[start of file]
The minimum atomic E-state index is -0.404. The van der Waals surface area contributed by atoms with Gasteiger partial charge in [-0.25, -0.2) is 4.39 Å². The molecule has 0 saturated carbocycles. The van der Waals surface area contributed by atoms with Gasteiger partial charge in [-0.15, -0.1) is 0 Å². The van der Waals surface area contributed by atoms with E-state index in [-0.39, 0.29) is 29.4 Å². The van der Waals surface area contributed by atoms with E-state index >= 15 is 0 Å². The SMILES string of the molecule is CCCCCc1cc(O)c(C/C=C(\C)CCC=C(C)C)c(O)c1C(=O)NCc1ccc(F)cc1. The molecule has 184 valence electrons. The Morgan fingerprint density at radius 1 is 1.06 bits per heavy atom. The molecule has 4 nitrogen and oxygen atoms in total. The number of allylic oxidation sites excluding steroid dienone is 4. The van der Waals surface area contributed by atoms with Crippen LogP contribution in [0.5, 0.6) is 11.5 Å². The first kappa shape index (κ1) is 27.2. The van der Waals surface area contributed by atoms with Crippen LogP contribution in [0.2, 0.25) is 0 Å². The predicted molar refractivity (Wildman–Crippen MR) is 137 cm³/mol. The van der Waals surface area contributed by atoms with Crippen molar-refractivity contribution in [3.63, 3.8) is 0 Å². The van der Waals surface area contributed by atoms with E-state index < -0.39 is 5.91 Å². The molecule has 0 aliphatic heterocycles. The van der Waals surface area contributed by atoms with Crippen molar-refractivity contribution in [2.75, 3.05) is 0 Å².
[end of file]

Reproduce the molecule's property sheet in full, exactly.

The minimum atomic E-state index is -0.404. The van der Waals surface area contributed by atoms with Gasteiger partial charge in [-0.25, -0.2) is 4.39 Å². The molecule has 0 saturated carbocycles. The van der Waals surface area contributed by atoms with Gasteiger partial charge in [-0.15, -0.1) is 0 Å². The van der Waals surface area contributed by atoms with E-state index in [-0.39, 0.29) is 29.4 Å². The van der Waals surface area contributed by atoms with E-state index >= 15 is 0 Å². The SMILES string of the molecule is CCCCCc1cc(O)c(C/C=C(\C)CCC=C(C)C)c(O)c1C(=O)NCc1ccc(F)cc1. The molecule has 184 valence electrons. The Morgan fingerprint density at radius 1 is 1.06 bits per heavy atom. The molecule has 4 nitrogen and oxygen atoms in total. The number of allylic oxidation sites excluding steroid dienone is 4. The van der Waals surface area contributed by atoms with Crippen LogP contribution in [0.5, 0.6) is 11.5 Å². The first kappa shape index (κ1) is 27.2. The van der Waals surface area contributed by atoms with Crippen LogP contribution in [0.2, 0.25) is 0 Å². The predicted molar refractivity (Wildman–Crippen MR) is 137 cm³/mol. The van der Waals surface area contributed by atoms with Crippen molar-refractivity contribution in [3.63, 3.8) is 0 Å². The van der Waals surface area contributed by atoms with E-state index < -0.39 is 5.91 Å². The molecule has 0 aliphatic heterocycles. The van der Waals surface area contributed by atoms with Crippen molar-refractivity contribution in [2.75, 3.05) is 0 Å².